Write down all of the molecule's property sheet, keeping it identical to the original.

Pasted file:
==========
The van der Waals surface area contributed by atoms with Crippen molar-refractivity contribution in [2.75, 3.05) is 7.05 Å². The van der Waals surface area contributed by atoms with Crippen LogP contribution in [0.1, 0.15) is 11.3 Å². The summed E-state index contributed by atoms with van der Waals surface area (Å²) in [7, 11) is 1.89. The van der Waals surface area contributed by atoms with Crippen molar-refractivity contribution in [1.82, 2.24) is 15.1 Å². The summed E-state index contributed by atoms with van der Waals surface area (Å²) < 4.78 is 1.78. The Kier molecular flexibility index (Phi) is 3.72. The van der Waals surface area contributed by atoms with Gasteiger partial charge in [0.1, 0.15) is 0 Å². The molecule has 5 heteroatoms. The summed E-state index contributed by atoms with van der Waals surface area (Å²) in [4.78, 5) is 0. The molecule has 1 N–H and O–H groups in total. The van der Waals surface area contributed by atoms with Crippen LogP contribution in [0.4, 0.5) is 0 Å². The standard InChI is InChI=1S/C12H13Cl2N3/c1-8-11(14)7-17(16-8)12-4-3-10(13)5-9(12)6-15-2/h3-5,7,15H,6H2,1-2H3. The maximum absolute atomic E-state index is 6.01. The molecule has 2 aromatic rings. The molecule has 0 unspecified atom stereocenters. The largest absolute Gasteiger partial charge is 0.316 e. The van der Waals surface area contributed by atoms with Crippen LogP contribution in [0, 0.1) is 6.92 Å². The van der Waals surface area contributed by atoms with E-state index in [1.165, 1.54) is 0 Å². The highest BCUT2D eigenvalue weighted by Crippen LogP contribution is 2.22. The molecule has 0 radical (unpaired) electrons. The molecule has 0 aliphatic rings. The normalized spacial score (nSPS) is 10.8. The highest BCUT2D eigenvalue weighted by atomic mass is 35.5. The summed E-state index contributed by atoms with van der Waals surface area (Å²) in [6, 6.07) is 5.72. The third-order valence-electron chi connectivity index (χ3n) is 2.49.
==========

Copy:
The van der Waals surface area contributed by atoms with Crippen molar-refractivity contribution in [2.75, 3.05) is 7.05 Å². The van der Waals surface area contributed by atoms with Crippen LogP contribution in [0.1, 0.15) is 11.3 Å². The summed E-state index contributed by atoms with van der Waals surface area (Å²) in [7, 11) is 1.89. The van der Waals surface area contributed by atoms with Crippen molar-refractivity contribution in [1.82, 2.24) is 15.1 Å². The summed E-state index contributed by atoms with van der Waals surface area (Å²) < 4.78 is 1.78. The Kier molecular flexibility index (Phi) is 3.72. The van der Waals surface area contributed by atoms with Gasteiger partial charge in [0.1, 0.15) is 0 Å². The molecule has 5 heteroatoms. The summed E-state index contributed by atoms with van der Waals surface area (Å²) in [4.78, 5) is 0. The molecule has 1 N–H and O–H groups in total. The van der Waals surface area contributed by atoms with Crippen LogP contribution in [0.4, 0.5) is 0 Å². The standard InChI is InChI=1S/C12H13Cl2N3/c1-8-11(14)7-17(16-8)12-4-3-10(13)5-9(12)6-15-2/h3-5,7,15H,6H2,1-2H3. The maximum absolute atomic E-state index is 6.01. The molecule has 2 aromatic rings. The molecule has 0 unspecified atom stereocenters. The largest absolute Gasteiger partial charge is 0.316 e. The van der Waals surface area contributed by atoms with Crippen LogP contribution in [0, 0.1) is 6.92 Å². The van der Waals surface area contributed by atoms with E-state index in [1.165, 1.54) is 0 Å². The highest BCUT2D eigenvalue weighted by Crippen LogP contribution is 2.22. The molecule has 0 radical (unpaired) electrons. The molecule has 0 aliphatic rings. The normalized spacial score (nSPS) is 10.8. The highest BCUT2D eigenvalue weighted by atomic mass is 35.5. The summed E-state index contributed by atoms with van der Waals surface area (Å²) in [6, 6.07) is 5.72. The third-order valence-electron chi connectivity index (χ3n) is 2.49.